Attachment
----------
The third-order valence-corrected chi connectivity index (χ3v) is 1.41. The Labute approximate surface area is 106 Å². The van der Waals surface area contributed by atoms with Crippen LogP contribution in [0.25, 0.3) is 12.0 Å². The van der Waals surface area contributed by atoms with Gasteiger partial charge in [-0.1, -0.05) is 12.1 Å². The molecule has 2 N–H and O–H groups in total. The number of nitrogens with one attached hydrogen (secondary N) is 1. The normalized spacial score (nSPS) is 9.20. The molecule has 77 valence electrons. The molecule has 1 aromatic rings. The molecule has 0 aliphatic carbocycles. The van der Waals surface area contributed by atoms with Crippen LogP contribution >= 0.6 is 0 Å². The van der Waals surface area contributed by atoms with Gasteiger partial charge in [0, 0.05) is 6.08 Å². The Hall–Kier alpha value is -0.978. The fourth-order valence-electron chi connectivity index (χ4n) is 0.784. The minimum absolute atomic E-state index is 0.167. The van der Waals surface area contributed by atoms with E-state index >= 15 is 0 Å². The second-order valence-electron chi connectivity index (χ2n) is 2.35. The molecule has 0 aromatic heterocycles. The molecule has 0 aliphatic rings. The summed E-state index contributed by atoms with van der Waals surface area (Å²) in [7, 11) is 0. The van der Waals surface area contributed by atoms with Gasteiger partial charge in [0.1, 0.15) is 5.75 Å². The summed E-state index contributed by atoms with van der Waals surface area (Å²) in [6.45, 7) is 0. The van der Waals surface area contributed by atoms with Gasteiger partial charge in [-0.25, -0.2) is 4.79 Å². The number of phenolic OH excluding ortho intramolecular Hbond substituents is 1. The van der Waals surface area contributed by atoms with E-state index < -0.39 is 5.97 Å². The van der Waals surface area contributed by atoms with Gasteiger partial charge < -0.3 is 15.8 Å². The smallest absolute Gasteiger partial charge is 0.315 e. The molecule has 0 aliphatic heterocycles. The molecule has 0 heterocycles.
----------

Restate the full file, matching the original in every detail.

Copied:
The third-order valence-corrected chi connectivity index (χ3v) is 1.41. The Labute approximate surface area is 106 Å². The van der Waals surface area contributed by atoms with Crippen LogP contribution in [0.25, 0.3) is 12.0 Å². The van der Waals surface area contributed by atoms with Gasteiger partial charge in [-0.1, -0.05) is 12.1 Å². The molecule has 2 N–H and O–H groups in total. The number of nitrogens with one attached hydrogen (secondary N) is 1. The normalized spacial score (nSPS) is 9.20. The molecule has 77 valence electrons. The molecule has 1 aromatic rings. The molecule has 0 aliphatic carbocycles. The van der Waals surface area contributed by atoms with Crippen LogP contribution >= 0.6 is 0 Å². The van der Waals surface area contributed by atoms with Gasteiger partial charge in [0, 0.05) is 6.08 Å². The Hall–Kier alpha value is -0.978. The fourth-order valence-electron chi connectivity index (χ4n) is 0.784. The minimum absolute atomic E-state index is 0.167. The van der Waals surface area contributed by atoms with E-state index >= 15 is 0 Å². The second-order valence-electron chi connectivity index (χ2n) is 2.35. The molecule has 0 aromatic heterocycles. The molecule has 0 aliphatic rings. The summed E-state index contributed by atoms with van der Waals surface area (Å²) in [7, 11) is 0. The van der Waals surface area contributed by atoms with Gasteiger partial charge in [0.1, 0.15) is 5.75 Å². The summed E-state index contributed by atoms with van der Waals surface area (Å²) in [6.45, 7) is 0. The van der Waals surface area contributed by atoms with Gasteiger partial charge in [-0.25, -0.2) is 4.79 Å². The number of phenolic OH excluding ortho intramolecular Hbond substituents is 1. The van der Waals surface area contributed by atoms with E-state index < -0.39 is 5.97 Å². The van der Waals surface area contributed by atoms with Gasteiger partial charge < -0.3 is 15.8 Å². The smallest absolute Gasteiger partial charge is 0.315 e. The molecule has 0 aliphatic heterocycles. The molecule has 0 heterocycles.